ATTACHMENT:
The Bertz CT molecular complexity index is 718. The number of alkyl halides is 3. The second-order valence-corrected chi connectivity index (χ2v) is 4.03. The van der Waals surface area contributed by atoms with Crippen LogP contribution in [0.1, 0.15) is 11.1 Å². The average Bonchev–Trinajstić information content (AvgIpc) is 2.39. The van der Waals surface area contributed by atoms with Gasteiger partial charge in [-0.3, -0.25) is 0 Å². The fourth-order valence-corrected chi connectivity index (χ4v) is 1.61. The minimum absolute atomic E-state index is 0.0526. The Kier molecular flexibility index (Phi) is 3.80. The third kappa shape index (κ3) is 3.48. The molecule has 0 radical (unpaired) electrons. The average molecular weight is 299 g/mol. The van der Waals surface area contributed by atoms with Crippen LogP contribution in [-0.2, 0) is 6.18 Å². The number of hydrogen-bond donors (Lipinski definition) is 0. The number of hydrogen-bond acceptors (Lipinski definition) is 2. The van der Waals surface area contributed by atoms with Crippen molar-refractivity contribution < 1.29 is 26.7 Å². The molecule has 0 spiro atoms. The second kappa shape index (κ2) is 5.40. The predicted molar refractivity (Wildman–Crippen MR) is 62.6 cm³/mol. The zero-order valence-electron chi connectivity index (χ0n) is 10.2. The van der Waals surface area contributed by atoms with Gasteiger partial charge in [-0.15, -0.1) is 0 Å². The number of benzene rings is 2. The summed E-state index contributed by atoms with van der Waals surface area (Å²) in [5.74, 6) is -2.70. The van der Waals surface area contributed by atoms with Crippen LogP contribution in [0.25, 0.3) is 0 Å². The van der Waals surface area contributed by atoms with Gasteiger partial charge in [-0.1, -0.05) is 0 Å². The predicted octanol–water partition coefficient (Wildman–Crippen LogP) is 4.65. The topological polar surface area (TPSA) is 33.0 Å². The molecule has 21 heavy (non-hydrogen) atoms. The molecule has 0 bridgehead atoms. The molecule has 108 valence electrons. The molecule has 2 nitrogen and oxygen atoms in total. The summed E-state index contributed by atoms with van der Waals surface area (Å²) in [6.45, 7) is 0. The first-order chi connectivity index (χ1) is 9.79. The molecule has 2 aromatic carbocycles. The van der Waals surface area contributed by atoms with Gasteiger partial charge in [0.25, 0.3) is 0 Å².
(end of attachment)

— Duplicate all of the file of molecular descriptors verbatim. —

The Bertz CT molecular complexity index is 718. The number of alkyl halides is 3. The second-order valence-corrected chi connectivity index (χ2v) is 4.03. The van der Waals surface area contributed by atoms with Crippen LogP contribution in [0.1, 0.15) is 11.1 Å². The average Bonchev–Trinajstić information content (AvgIpc) is 2.39. The van der Waals surface area contributed by atoms with Gasteiger partial charge in [-0.3, -0.25) is 0 Å². The fourth-order valence-corrected chi connectivity index (χ4v) is 1.61. The minimum absolute atomic E-state index is 0.0526. The Kier molecular flexibility index (Phi) is 3.80. The third kappa shape index (κ3) is 3.48. The molecule has 0 radical (unpaired) electrons. The average molecular weight is 299 g/mol. The van der Waals surface area contributed by atoms with Crippen LogP contribution in [-0.2, 0) is 6.18 Å². The number of hydrogen-bond donors (Lipinski definition) is 0. The number of hydrogen-bond acceptors (Lipinski definition) is 2. The van der Waals surface area contributed by atoms with Crippen molar-refractivity contribution < 1.29 is 26.7 Å². The molecule has 0 spiro atoms. The second kappa shape index (κ2) is 5.40. The predicted molar refractivity (Wildman–Crippen MR) is 62.6 cm³/mol. The zero-order valence-electron chi connectivity index (χ0n) is 10.2. The van der Waals surface area contributed by atoms with Gasteiger partial charge in [-0.15, -0.1) is 0 Å². The number of benzene rings is 2. The summed E-state index contributed by atoms with van der Waals surface area (Å²) in [5.74, 6) is -2.70. The van der Waals surface area contributed by atoms with Crippen LogP contribution in [0.25, 0.3) is 0 Å². The van der Waals surface area contributed by atoms with Gasteiger partial charge in [-0.1, -0.05) is 0 Å². The predicted octanol–water partition coefficient (Wildman–Crippen LogP) is 4.65. The topological polar surface area (TPSA) is 33.0 Å². The molecule has 21 heavy (non-hydrogen) atoms. The molecule has 0 bridgehead atoms. The molecule has 108 valence electrons. The molecule has 2 nitrogen and oxygen atoms in total. The summed E-state index contributed by atoms with van der Waals surface area (Å²) in [6.45, 7) is 0. The first-order chi connectivity index (χ1) is 9.79. The molecule has 2 aromatic carbocycles. The van der Waals surface area contributed by atoms with Gasteiger partial charge in [0.25, 0.3) is 0 Å².